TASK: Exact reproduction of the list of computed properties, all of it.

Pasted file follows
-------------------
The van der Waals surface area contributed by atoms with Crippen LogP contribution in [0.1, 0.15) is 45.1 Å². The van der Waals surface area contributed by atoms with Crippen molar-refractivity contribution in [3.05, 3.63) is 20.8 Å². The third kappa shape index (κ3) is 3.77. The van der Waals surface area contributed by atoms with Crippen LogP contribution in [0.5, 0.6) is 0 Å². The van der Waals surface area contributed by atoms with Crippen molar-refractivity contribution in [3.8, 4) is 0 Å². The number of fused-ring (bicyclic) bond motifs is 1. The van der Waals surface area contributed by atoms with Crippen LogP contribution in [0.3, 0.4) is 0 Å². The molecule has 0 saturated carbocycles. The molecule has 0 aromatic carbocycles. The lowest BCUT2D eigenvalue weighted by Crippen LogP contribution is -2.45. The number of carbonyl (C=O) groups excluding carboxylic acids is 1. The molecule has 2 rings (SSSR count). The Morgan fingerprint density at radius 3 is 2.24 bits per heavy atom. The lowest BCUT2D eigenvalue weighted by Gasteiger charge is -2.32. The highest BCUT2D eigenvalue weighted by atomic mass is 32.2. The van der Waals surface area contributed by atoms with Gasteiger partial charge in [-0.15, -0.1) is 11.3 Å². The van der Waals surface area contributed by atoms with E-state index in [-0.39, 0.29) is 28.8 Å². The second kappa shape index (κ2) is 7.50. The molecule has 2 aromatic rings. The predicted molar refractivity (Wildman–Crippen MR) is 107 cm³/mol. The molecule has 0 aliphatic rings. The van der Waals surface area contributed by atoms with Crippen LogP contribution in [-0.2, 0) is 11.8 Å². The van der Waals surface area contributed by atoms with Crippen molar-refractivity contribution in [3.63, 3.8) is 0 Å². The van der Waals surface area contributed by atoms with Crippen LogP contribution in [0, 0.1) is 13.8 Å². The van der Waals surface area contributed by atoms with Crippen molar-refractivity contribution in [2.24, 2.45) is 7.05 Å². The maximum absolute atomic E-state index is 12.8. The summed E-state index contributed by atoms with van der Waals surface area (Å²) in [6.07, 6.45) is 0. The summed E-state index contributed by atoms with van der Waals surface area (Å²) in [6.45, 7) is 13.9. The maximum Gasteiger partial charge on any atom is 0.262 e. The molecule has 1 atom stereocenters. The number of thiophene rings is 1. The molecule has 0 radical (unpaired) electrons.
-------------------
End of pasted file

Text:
The van der Waals surface area contributed by atoms with Crippen LogP contribution in [0.1, 0.15) is 45.1 Å². The van der Waals surface area contributed by atoms with Crippen molar-refractivity contribution in [3.05, 3.63) is 20.8 Å². The third kappa shape index (κ3) is 3.77. The van der Waals surface area contributed by atoms with Crippen LogP contribution in [0.5, 0.6) is 0 Å². The van der Waals surface area contributed by atoms with Crippen molar-refractivity contribution in [3.8, 4) is 0 Å². The number of fused-ring (bicyclic) bond motifs is 1. The van der Waals surface area contributed by atoms with Crippen LogP contribution in [0.3, 0.4) is 0 Å². The molecule has 0 saturated carbocycles. The molecule has 0 aromatic carbocycles. The lowest BCUT2D eigenvalue weighted by Crippen LogP contribution is -2.45. The number of carbonyl (C=O) groups excluding carboxylic acids is 1. The molecule has 2 rings (SSSR count). The Morgan fingerprint density at radius 3 is 2.24 bits per heavy atom. The lowest BCUT2D eigenvalue weighted by Gasteiger charge is -2.32. The highest BCUT2D eigenvalue weighted by atomic mass is 32.2. The van der Waals surface area contributed by atoms with Gasteiger partial charge in [-0.15, -0.1) is 11.3 Å². The van der Waals surface area contributed by atoms with E-state index in [-0.39, 0.29) is 28.8 Å². The second kappa shape index (κ2) is 7.50. The molecule has 2 aromatic rings. The predicted molar refractivity (Wildman–Crippen MR) is 107 cm³/mol. The molecule has 0 aliphatic rings. The van der Waals surface area contributed by atoms with Crippen LogP contribution in [-0.2, 0) is 11.8 Å². The van der Waals surface area contributed by atoms with Crippen molar-refractivity contribution in [3.63, 3.8) is 0 Å². The van der Waals surface area contributed by atoms with Crippen LogP contribution in [0, 0.1) is 13.8 Å². The van der Waals surface area contributed by atoms with Crippen molar-refractivity contribution in [2.24, 2.45) is 7.05 Å². The maximum absolute atomic E-state index is 12.8. The summed E-state index contributed by atoms with van der Waals surface area (Å²) in [6.07, 6.45) is 0. The summed E-state index contributed by atoms with van der Waals surface area (Å²) in [6.45, 7) is 13.9. The maximum Gasteiger partial charge on any atom is 0.262 e. The molecule has 1 atom stereocenters. The number of thiophene rings is 1. The molecule has 0 radical (unpaired) electrons.